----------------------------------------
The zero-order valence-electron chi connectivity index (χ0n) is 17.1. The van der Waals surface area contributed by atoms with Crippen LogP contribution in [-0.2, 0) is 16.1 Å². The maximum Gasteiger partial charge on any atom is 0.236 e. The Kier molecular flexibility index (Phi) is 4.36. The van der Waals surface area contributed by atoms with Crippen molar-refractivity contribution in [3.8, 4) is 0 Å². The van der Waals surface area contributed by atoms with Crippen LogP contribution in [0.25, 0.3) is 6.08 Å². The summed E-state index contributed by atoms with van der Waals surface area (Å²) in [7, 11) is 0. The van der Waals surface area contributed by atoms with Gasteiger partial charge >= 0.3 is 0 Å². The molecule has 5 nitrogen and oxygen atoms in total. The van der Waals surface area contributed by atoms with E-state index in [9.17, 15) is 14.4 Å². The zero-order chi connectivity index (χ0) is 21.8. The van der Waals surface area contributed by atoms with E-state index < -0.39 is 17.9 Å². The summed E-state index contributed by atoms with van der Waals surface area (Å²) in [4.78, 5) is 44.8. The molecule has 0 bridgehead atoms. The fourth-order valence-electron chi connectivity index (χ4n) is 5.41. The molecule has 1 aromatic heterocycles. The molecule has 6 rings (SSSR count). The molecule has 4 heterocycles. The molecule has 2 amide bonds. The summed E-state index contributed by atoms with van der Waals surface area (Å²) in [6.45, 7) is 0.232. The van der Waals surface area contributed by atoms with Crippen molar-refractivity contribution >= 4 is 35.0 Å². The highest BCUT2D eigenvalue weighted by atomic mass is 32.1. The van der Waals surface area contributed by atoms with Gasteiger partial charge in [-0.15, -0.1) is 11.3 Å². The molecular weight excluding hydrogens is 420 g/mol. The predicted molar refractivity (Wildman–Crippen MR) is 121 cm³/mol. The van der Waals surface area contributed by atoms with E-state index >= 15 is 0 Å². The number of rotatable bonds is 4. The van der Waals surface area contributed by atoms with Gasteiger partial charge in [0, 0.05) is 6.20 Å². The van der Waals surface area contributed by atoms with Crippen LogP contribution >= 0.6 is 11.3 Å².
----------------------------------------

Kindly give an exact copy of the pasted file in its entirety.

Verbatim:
The zero-order valence-electron chi connectivity index (χ0n) is 17.1. The van der Waals surface area contributed by atoms with Crippen LogP contribution in [-0.2, 0) is 16.1 Å². The maximum Gasteiger partial charge on any atom is 0.236 e. The Kier molecular flexibility index (Phi) is 4.36. The van der Waals surface area contributed by atoms with Crippen molar-refractivity contribution in [3.8, 4) is 0 Å². The van der Waals surface area contributed by atoms with Crippen LogP contribution in [0.25, 0.3) is 6.08 Å². The summed E-state index contributed by atoms with van der Waals surface area (Å²) in [7, 11) is 0. The van der Waals surface area contributed by atoms with Gasteiger partial charge >= 0.3 is 0 Å². The molecule has 5 nitrogen and oxygen atoms in total. The van der Waals surface area contributed by atoms with E-state index in [9.17, 15) is 14.4 Å². The zero-order chi connectivity index (χ0) is 21.8. The van der Waals surface area contributed by atoms with E-state index < -0.39 is 17.9 Å². The summed E-state index contributed by atoms with van der Waals surface area (Å²) in [4.78, 5) is 44.8. The molecule has 0 bridgehead atoms. The fourth-order valence-electron chi connectivity index (χ4n) is 5.41. The molecule has 1 aromatic heterocycles. The molecule has 6 rings (SSSR count). The molecule has 4 heterocycles. The molecule has 2 amide bonds. The summed E-state index contributed by atoms with van der Waals surface area (Å²) in [6.45, 7) is 0.232. The van der Waals surface area contributed by atoms with Crippen molar-refractivity contribution >= 4 is 35.0 Å². The highest BCUT2D eigenvalue weighted by atomic mass is 32.1. The van der Waals surface area contributed by atoms with Gasteiger partial charge in [-0.15, -0.1) is 11.3 Å². The molecular weight excluding hydrogens is 420 g/mol. The predicted molar refractivity (Wildman–Crippen MR) is 121 cm³/mol. The van der Waals surface area contributed by atoms with E-state index >= 15 is 0 Å². The number of rotatable bonds is 4. The van der Waals surface area contributed by atoms with Gasteiger partial charge in [0, 0.05) is 6.20 Å². The van der Waals surface area contributed by atoms with Crippen LogP contribution >= 0.6 is 11.3 Å².